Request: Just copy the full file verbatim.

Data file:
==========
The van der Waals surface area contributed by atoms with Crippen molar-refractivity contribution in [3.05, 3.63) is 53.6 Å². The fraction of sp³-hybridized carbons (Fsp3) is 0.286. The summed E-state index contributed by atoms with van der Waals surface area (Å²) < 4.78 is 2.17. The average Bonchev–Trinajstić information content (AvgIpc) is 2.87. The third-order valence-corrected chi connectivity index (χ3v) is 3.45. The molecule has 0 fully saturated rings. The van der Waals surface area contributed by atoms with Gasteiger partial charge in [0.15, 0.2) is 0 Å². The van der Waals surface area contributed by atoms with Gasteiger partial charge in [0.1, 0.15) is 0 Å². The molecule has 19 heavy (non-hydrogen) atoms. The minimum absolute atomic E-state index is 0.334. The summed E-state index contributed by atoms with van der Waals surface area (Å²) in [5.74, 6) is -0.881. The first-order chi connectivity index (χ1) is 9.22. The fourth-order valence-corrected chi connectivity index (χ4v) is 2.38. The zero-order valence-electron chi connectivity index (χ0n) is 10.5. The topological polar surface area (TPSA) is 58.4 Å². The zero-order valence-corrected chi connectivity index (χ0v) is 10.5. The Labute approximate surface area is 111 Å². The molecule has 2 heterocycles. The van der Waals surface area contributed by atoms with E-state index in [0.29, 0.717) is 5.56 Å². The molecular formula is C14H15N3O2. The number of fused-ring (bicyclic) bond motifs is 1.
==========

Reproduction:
The van der Waals surface area contributed by atoms with Crippen molar-refractivity contribution in [3.05, 3.63) is 53.6 Å². The fraction of sp³-hybridized carbons (Fsp3) is 0.286. The summed E-state index contributed by atoms with van der Waals surface area (Å²) < 4.78 is 2.17. The average Bonchev–Trinajstić information content (AvgIpc) is 2.87. The third-order valence-corrected chi connectivity index (χ3v) is 3.45. The molecule has 0 fully saturated rings. The van der Waals surface area contributed by atoms with Gasteiger partial charge in [0.15, 0.2) is 0 Å². The van der Waals surface area contributed by atoms with Gasteiger partial charge in [0.1, 0.15) is 0 Å². The molecule has 19 heavy (non-hydrogen) atoms. The minimum absolute atomic E-state index is 0.334. The summed E-state index contributed by atoms with van der Waals surface area (Å²) in [5.74, 6) is -0.881. The first-order chi connectivity index (χ1) is 9.22. The fourth-order valence-corrected chi connectivity index (χ4v) is 2.38. The zero-order valence-electron chi connectivity index (χ0n) is 10.5. The topological polar surface area (TPSA) is 58.4 Å². The zero-order valence-corrected chi connectivity index (χ0v) is 10.5. The Labute approximate surface area is 111 Å². The molecule has 2 heterocycles. The van der Waals surface area contributed by atoms with E-state index in [0.29, 0.717) is 5.56 Å². The molecular formula is C14H15N3O2. The number of fused-ring (bicyclic) bond motifs is 1.